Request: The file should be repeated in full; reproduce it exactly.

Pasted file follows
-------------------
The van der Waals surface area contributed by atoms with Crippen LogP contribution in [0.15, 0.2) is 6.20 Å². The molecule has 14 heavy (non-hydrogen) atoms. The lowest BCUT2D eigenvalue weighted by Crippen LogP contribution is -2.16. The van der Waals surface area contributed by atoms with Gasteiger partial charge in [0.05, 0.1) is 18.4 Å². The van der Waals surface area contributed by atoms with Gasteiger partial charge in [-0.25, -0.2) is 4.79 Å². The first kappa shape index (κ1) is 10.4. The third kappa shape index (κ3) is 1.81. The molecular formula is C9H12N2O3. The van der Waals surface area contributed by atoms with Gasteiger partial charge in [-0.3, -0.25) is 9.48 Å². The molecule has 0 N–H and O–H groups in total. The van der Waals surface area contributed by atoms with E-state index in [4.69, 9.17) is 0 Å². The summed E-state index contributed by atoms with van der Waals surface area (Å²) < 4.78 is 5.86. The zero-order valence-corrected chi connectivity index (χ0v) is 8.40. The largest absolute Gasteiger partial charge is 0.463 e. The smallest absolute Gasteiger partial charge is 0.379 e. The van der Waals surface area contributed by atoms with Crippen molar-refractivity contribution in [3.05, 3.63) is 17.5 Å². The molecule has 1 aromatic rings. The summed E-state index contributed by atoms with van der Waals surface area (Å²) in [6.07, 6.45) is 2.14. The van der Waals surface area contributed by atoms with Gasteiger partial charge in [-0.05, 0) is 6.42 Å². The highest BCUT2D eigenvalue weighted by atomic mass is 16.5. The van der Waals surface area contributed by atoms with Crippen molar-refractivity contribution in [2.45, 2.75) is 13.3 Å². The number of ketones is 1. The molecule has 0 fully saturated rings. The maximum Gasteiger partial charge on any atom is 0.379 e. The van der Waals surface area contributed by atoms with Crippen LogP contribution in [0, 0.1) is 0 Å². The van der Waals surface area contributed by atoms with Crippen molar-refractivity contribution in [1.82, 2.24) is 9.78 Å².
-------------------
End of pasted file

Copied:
The van der Waals surface area contributed by atoms with Crippen LogP contribution in [0.15, 0.2) is 6.20 Å². The molecule has 14 heavy (non-hydrogen) atoms. The lowest BCUT2D eigenvalue weighted by Crippen LogP contribution is -2.16. The van der Waals surface area contributed by atoms with Gasteiger partial charge in [0.05, 0.1) is 18.4 Å². The van der Waals surface area contributed by atoms with Gasteiger partial charge in [-0.25, -0.2) is 4.79 Å². The first kappa shape index (κ1) is 10.4. The third kappa shape index (κ3) is 1.81. The molecular formula is C9H12N2O3. The van der Waals surface area contributed by atoms with Gasteiger partial charge in [-0.3, -0.25) is 9.48 Å². The molecule has 0 N–H and O–H groups in total. The van der Waals surface area contributed by atoms with E-state index in [4.69, 9.17) is 0 Å². The summed E-state index contributed by atoms with van der Waals surface area (Å²) < 4.78 is 5.86. The zero-order valence-corrected chi connectivity index (χ0v) is 8.40. The largest absolute Gasteiger partial charge is 0.463 e. The smallest absolute Gasteiger partial charge is 0.379 e. The van der Waals surface area contributed by atoms with Crippen molar-refractivity contribution in [3.05, 3.63) is 17.5 Å². The molecule has 1 aromatic rings. The summed E-state index contributed by atoms with van der Waals surface area (Å²) in [6.07, 6.45) is 2.14. The van der Waals surface area contributed by atoms with Gasteiger partial charge in [-0.05, 0) is 6.42 Å². The highest BCUT2D eigenvalue weighted by atomic mass is 16.5. The van der Waals surface area contributed by atoms with Crippen molar-refractivity contribution in [2.45, 2.75) is 13.3 Å². The number of ketones is 1. The molecule has 0 fully saturated rings. The maximum Gasteiger partial charge on any atom is 0.379 e. The van der Waals surface area contributed by atoms with Crippen LogP contribution in [0, 0.1) is 0 Å². The van der Waals surface area contributed by atoms with Crippen molar-refractivity contribution in [1.82, 2.24) is 9.78 Å².